He noted that in depositions taken in July, Rebecca Adducci, the acting Boston Field ICE director, told lawyers for the immigrants that she did not even know about the process for provisional waivers.
“How could they be considering them?” Wolf asked.
Lawyers for the immigrants said they are seeking an injunction against ICE’s practice of detaining immigrants seeking legal status, arguing it was “arbitrary and capricious.”
Wolf initially challenged them on that argument and said that the federal government has the prerogative to go after such “low-hanging fruit” instead of “drug dealers and rapists” who would be harder to capture.
Wolf said the Trump administration has given new direction to DHS to detain people with final orders of removal, even if they have committed no other offense, a reversal from the Obama administration, which prioritized cases where an immigrant had committed violent crimes.
The Trump administration “says we’re not going to give low priority to people with final orders of removal, even if they are married to US citizens and their children will suffer greatly if they are temporarily separated from their alien parents,” Wolf said to Adriana Lafaille, a lawyer for the Massachusetts American Civil Liberties Union, which along with lawyers for WilmerHale is representing the immigrants and their spouses. “Why is that not a discretionary decision?”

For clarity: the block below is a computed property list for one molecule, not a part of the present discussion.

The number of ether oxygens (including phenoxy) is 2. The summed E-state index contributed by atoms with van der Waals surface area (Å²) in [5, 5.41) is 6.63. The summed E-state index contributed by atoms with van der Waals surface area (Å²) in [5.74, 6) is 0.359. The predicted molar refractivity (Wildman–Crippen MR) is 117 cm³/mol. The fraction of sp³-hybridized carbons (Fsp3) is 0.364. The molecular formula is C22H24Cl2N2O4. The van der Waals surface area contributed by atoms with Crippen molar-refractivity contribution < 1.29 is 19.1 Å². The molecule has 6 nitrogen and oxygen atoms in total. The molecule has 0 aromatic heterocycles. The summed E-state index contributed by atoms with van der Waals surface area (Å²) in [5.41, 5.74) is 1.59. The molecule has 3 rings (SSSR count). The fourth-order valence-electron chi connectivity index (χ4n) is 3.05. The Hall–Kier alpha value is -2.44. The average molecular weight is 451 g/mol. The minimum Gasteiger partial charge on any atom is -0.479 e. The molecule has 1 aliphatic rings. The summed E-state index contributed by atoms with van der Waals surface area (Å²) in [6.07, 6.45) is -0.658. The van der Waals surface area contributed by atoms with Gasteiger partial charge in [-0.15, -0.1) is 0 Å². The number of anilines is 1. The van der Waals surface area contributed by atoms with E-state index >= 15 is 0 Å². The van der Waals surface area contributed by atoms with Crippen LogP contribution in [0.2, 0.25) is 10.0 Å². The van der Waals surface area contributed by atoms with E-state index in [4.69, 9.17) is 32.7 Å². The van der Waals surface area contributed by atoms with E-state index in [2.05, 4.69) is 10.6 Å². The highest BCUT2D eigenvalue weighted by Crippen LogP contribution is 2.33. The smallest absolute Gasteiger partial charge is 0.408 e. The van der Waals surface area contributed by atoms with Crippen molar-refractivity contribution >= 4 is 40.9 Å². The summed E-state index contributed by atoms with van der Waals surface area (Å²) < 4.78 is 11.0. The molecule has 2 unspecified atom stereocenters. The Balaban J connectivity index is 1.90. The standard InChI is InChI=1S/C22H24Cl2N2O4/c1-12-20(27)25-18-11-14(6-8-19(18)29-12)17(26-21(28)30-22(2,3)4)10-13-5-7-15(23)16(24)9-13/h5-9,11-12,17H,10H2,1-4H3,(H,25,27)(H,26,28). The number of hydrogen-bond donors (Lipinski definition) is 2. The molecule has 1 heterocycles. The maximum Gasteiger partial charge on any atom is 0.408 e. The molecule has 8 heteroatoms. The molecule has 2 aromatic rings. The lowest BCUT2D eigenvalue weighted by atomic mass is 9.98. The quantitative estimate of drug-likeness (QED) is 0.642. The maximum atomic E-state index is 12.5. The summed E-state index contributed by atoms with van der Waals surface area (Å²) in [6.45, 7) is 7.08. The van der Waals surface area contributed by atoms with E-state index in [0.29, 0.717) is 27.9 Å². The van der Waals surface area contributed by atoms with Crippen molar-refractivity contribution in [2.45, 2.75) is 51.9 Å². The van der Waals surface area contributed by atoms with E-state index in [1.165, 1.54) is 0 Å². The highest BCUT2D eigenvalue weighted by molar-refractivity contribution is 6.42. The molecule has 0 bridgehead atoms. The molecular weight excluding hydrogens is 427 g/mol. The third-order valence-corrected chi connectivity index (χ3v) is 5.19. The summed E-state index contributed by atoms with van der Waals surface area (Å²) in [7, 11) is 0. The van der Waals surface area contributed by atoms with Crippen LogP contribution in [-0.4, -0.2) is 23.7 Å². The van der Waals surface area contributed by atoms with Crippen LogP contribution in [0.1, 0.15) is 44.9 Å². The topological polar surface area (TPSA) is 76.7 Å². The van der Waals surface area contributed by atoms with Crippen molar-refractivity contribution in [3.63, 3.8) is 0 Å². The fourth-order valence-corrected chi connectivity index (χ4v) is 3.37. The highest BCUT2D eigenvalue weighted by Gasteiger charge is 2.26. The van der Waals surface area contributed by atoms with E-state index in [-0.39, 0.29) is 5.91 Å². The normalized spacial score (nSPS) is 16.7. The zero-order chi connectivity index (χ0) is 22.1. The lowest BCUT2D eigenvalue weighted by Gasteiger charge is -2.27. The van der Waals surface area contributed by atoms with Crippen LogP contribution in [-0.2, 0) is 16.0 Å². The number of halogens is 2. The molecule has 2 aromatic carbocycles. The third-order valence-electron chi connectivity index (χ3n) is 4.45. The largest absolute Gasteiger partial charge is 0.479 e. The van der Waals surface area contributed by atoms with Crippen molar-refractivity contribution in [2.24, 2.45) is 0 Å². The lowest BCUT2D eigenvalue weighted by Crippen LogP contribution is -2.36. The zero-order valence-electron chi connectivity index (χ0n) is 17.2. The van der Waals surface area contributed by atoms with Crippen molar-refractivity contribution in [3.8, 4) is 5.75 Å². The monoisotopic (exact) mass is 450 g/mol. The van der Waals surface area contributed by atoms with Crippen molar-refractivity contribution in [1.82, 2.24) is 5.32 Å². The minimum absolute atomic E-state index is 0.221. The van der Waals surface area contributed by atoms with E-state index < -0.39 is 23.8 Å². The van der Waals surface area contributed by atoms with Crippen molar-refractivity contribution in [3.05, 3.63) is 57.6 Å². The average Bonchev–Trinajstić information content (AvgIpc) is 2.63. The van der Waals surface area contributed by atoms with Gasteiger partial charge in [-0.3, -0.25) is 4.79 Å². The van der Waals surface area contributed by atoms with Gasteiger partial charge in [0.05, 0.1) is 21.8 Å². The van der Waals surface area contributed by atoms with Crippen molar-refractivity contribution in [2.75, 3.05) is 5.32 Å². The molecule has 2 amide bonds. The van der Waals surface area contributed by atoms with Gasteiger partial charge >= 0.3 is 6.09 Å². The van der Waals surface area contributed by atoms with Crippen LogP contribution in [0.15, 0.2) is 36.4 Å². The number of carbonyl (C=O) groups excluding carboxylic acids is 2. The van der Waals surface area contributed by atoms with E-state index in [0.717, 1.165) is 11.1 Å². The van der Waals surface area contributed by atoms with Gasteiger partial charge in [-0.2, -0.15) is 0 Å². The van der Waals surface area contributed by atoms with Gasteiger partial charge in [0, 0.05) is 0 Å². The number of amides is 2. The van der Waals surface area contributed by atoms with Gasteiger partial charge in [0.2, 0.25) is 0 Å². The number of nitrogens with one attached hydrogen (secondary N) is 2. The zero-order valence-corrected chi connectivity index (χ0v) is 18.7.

But Wolf said he could find that ICE had violated regulations if the agency had conducted arrests and detentions without considering the provisional waiver process.
In 2016, the Obama administration extended those waivers to people with final orders of removal.
Government lawyers said Wolf did not have jurisdiction over the case because none of the immigrants in the lawsuit were in detention, and district courts do not have a say in immigration removal orders.
But lawyers for the immigrants said Wolf has jurisdiction if he finds that the immigrants’s due process rights were violated.